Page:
Dadchelor Party

From Wikipedia, the free encyclopedia

A Dadchelor party, otherwise referred to as a man shower or baby stag, is a baby shower for men.[1] It is a celebration of the birth or expected birth of a child and the transformation of a man into a father however the focus tends to be on allowing the expectant father to have fun before the arrival of the baby.[2] The party usually consists of gift-giving and drinking as well as other hobbies that the future father enjoys and can be organised by the father himself or his friends.[3]


Earliest mentions of this 21st century concept start in the late 2000s[4] but the trend emerged more prominently in 2011.[5] In the years before this trend emerged, baby showers were often centered around the mothers-to-be as they were physically affected by the pregnancy and childbirth.[6] In recent years, with improving gender equality, men have started to hold baby showers as their own form of enjoyment and celebration.[7]


The Dadchelor party is a way to celebrate first-time fathers and to provide recognition as they enter parenthood. These parties allow the father-to-be to 'let loose' before the baby is born.[7] They consist of stereotypically masculine activities to celebrate the father-to-be's promotion to fatherhood. These parties can also be viewed as the "one last pre-fatherhood bash."[8] Dadchelor parties can be an extensive celebration or a simple party.[9]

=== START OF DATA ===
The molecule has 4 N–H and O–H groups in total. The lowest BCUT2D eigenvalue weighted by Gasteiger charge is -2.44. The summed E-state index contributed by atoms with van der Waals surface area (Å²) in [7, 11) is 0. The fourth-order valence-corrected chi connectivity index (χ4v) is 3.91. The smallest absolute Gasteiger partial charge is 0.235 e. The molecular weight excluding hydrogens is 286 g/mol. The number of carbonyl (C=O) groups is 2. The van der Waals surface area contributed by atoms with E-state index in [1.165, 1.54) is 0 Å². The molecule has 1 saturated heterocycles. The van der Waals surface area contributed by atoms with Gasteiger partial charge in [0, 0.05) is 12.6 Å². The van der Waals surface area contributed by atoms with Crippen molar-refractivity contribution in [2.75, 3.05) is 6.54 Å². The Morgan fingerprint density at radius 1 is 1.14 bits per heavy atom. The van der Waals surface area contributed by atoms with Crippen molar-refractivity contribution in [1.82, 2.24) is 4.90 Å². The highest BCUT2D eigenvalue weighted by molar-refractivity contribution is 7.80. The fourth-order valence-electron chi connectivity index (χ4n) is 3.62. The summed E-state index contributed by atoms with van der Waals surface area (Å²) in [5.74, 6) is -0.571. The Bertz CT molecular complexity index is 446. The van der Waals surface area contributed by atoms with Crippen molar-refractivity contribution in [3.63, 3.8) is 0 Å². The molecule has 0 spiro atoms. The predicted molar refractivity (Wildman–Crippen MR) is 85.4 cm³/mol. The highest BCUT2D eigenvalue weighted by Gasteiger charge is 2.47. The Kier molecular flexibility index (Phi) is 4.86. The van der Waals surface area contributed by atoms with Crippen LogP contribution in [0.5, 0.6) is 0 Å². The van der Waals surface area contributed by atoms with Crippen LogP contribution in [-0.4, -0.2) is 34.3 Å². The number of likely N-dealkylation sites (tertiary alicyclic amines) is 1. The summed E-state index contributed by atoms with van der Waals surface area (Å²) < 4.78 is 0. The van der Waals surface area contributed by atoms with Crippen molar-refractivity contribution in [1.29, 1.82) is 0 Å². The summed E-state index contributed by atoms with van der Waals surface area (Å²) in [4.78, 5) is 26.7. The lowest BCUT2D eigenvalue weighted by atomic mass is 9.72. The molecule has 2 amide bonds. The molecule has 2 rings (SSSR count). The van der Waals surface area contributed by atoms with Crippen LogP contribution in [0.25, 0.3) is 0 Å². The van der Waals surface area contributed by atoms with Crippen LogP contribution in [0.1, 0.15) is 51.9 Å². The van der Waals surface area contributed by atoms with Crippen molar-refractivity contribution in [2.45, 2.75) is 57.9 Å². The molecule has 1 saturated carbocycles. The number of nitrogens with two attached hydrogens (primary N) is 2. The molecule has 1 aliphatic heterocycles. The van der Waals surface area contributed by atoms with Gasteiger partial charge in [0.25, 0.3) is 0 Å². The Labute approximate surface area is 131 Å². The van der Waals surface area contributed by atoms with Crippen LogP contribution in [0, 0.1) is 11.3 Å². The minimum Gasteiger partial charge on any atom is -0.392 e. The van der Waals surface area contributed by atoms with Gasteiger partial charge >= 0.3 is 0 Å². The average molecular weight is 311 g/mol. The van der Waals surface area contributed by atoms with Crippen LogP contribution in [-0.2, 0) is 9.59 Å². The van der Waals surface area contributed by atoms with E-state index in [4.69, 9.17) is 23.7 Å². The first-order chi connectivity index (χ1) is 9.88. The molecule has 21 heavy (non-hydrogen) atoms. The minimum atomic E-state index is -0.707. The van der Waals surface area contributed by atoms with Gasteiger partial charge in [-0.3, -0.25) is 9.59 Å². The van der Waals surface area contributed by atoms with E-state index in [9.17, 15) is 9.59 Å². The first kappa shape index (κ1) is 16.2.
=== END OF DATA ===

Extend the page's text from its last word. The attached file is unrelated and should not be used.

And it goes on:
The exchange of gifts at a Dadchelor party is optional but encouraged. Other men bring gifts that will contribute to their night of bonding or even pay for the dad-to-be and his travel expenses. Gifts also are exchanged for alcoholic beverages, for example, "Chuggies for Huggies," where the guests bring diapers in exchange for alcohol.[10]


  1. ^ "'I'm terrified it might be my last chance': the rise of the pre-baby 'stag do'". the Guardian. 2021-10-29. Retrieved 2023-01-18.
  2. ^ "How to Throw the Coolest Dadchelor Party - [site:name]". Parents. Retrieved 2023-01-18.
  3. ^ Farooq • •, Sajid. "Newsom Prepares for Fatherhood". NBC Bay Area. Retrieved 2023-01-18.
  4. ^ Farooq • •, Sajid. "Newsoms Welcome a Baby Girl". NBC Bay Area. Retrieved 2023-01-18.
  5. ^ "Bachelor Party? Nope, Dadchelor Party". The Huffington Post. 13 June 2011. Retrieved 2016-04-08.
  6. ^ Mass, Aela. "10 "Dadchelor Party" Ideas for Baby Daddy". Babble. Babble. Archived from the original on 13 April 2016. Retrieved 3 April 2016.
  7. ^ a b "10 Dadchelor Party Ideas for Baby Daddy". 2016-04-13. Archived from the original on 2016-04-13. Retrieved 2023-01-18.
  8. ^ "Dad-chelor Party!". Life of Dad - The Social Network for Dads. Life of Dad. Archived from the original on 1 April 2016. Retrieved 3 April 2016.
  9. ^ "Man Showers". The Bump. The Bump. Retrieved 3 April 2016.
  10. ^ Bindley, Katherine (13 June 2011). "'Dadchelor Parties' Celebrate First Time Father". Huffington Post. Retrieved 3 April 2016.

Further reading[edit]

  • Lewis, Michael. Home Game: An Accidental Guide to Fatherhood. Norton 2009. ISBN 039306901X
  • Mactavish, Scott. The New Dad's Survival Guide: Man-to-Man Advice for First-Time Fathers. Little, Brown And Company 2005. ISBN 0316159956